Similarities and Differences Between a Herniated Disc and Degenerative Disc Disease

Similarities and Differences Between a Herniated Disc and Degenerative Disc Disease

A herniated disc isn’t the same as degenerative disc disease (DDD), even though they may cause similar symptoms and you can have both at the same time. But when it comes to back or neck pain, it’s important to know the difference and which one is causing your discomfort.

At Douglas J. Abeles MD & Associates in Castro Valley, California, our team of spine specialists knows back pain has many causes and getting an accurate diagnosis is essential for directing treatment. 

Because a herniated disc and DDD affect the same component in the spine, we want to explain the similarities and differences between these two spine conditions and how we treat them.

Herniated disc vs. degenerative disc disease

Each vertebra in your spine is separated by an intervertebral disc. This disc cushions the bones and acts as a shock absorber. A herniated disc and DDD are conditions that affect the intervertebral discs.

Herniated disc

Your intervertebral discs are made up of a tough exterior called the annulus fibrosus and a soft gel-like center called nucleus pulposus. You have a herniated disc when the gel-like center pushes through (herniates) the tough exterior. 

Herniated discs may occur from an acute injury or the degenerative changes that affect your discs as you get older, making them more vulnerable to tears and herniation.  

Degenerative disc disease

DDD is the wearing away of the intervertebral discs as you get older. This disc degeneration is a normal part of the aging process. But as the discs wear away, the spacing between the bones decreases, allowing the bones to rub together.

A herniated disc is one of the problems you may develop with DDD. But the wearing away of the discs may also cause other spine conditions like spinal stenosis (narrowing of the spinal canal), spondylolisthesis (out of place vertebrae), or adult scoliosis.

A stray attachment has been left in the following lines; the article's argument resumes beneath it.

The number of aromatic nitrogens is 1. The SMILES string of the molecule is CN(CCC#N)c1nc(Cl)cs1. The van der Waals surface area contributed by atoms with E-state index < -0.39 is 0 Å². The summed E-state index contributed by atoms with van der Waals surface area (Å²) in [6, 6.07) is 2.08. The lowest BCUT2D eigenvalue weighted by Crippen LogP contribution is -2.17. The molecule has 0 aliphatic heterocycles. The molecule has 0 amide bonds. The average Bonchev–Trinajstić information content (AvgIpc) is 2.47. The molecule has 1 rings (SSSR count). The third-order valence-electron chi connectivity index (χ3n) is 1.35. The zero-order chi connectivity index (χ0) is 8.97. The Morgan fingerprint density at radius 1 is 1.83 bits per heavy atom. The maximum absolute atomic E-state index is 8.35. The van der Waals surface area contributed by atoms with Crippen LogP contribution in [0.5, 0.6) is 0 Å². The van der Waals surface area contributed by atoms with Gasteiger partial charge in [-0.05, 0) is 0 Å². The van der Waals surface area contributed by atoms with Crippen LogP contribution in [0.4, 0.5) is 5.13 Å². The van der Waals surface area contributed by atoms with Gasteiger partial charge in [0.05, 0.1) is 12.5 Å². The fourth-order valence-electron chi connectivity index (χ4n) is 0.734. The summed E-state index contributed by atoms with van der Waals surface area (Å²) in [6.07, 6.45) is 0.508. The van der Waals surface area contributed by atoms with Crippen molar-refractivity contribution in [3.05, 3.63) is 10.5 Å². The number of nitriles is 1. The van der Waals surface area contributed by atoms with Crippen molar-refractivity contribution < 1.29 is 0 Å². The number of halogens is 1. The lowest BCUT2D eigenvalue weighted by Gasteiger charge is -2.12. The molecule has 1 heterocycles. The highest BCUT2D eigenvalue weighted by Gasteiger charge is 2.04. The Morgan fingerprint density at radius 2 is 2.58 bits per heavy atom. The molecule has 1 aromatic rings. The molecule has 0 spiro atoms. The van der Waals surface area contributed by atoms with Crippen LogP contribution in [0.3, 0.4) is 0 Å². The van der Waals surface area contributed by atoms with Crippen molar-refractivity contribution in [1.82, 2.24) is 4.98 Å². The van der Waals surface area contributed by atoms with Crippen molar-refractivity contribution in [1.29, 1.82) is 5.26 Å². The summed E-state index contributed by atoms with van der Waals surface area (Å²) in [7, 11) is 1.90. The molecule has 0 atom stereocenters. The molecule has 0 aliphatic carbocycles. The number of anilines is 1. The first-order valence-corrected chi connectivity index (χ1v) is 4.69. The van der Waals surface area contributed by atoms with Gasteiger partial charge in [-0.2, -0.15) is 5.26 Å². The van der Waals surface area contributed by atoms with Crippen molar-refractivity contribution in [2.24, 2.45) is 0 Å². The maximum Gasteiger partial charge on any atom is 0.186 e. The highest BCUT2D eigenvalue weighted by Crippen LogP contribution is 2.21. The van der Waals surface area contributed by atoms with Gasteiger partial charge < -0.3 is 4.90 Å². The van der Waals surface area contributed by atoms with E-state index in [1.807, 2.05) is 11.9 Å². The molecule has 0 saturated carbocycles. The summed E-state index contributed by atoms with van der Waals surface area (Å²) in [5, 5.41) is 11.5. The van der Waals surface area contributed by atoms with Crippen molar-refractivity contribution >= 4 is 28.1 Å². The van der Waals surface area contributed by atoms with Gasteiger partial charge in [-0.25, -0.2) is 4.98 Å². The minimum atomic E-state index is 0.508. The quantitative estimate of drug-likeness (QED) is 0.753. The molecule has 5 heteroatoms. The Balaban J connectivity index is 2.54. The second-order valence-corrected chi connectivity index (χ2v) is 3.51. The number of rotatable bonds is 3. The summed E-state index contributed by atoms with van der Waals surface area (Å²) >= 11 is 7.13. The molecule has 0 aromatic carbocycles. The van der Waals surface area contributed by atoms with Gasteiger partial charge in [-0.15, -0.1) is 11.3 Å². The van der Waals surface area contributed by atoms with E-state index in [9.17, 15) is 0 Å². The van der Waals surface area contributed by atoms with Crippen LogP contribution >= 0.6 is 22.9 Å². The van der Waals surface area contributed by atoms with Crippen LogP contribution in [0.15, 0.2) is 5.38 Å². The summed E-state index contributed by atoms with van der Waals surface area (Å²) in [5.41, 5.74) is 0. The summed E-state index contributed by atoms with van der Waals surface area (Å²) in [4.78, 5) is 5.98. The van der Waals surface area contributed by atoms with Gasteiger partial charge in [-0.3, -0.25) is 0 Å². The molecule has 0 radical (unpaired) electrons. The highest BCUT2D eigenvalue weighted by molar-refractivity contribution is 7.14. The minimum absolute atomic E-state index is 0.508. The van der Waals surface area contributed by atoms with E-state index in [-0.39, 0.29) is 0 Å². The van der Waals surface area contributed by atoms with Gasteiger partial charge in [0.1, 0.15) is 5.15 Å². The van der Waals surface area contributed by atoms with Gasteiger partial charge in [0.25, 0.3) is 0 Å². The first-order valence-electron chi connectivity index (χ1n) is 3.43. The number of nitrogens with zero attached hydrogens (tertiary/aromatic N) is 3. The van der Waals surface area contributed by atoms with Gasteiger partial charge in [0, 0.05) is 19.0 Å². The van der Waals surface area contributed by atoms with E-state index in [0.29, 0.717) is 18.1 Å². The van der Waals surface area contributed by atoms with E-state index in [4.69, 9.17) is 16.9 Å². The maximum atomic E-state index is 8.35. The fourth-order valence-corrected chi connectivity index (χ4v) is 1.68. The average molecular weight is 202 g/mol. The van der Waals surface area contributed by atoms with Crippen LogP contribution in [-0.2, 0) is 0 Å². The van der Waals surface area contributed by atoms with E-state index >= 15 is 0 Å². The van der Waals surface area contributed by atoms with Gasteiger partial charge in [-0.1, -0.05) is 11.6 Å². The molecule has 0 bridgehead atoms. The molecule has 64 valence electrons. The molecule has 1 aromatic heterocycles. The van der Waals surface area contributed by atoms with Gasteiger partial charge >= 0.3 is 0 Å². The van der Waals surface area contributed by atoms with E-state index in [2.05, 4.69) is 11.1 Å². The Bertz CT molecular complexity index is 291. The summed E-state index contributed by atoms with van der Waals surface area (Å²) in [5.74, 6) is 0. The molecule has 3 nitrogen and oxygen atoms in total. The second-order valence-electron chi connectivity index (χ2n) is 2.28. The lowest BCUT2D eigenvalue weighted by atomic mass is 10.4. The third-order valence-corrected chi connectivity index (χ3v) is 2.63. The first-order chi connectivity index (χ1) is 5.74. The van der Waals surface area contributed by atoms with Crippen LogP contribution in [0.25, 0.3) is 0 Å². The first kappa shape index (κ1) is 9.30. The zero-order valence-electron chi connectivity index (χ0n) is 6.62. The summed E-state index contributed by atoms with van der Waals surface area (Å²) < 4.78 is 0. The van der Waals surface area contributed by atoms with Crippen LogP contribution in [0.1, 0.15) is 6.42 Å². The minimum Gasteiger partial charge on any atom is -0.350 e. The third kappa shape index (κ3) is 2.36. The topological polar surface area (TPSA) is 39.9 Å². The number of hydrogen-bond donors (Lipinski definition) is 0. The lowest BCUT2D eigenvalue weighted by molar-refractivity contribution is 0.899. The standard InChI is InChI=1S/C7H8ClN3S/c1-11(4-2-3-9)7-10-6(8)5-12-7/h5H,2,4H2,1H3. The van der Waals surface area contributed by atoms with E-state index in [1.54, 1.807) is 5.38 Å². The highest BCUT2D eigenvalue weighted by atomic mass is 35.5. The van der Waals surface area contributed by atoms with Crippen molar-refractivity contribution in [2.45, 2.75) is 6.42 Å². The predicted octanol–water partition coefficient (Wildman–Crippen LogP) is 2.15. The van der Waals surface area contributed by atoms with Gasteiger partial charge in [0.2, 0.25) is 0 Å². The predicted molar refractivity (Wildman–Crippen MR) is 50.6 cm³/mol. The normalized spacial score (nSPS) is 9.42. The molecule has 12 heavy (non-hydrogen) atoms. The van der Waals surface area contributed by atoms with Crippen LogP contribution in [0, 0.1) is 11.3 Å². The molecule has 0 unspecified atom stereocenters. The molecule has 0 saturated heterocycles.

A herniated disc and DDD may affect any part of your spine, but most often occur in the cervical (neck) and lumbar (lower back) spine. 

Signs and symptoms

Signs and symptoms of a herniated disc and DDD are similar. It’s possible to have either one of these disc conditions and not have any symptoms. But both often cause neck or back pain.

With a herniated disc, the pain may improve over time or get worse and cause other problems like sciatica (pain along the sciatic nerve), numbness or tingling in the extremities, or weakness in the legs.

DDD pain may come and go and worsen over time. Like the herniated disc, you may also have radiating pain or muscle weakness. 

In both conditions, symptoms occur from compression or irritation of a spinal nerve or spinal cord.

Treatments for spinal disc problems

Treatment for a herniated disc and degenerative disc disease is similar. Initially, we recommend conservative care and have you work with our physical therapist, chiropractor, and acupuncturist, who create plans that help you get relief from your pain.

If your pain continues or worsens, we may try steroid injections or perform a procedure such as discectomy and spinal fusion where we remove the damaged disc and fuse the spinal bones together to stop the pain.

Neck and back pain are common and occur from many causes. We offer comprehensive care and take a multispecialty team approach. Let us help you get the right care for your spine condition. Call our office at 510-538-0430 today to request an appointment.

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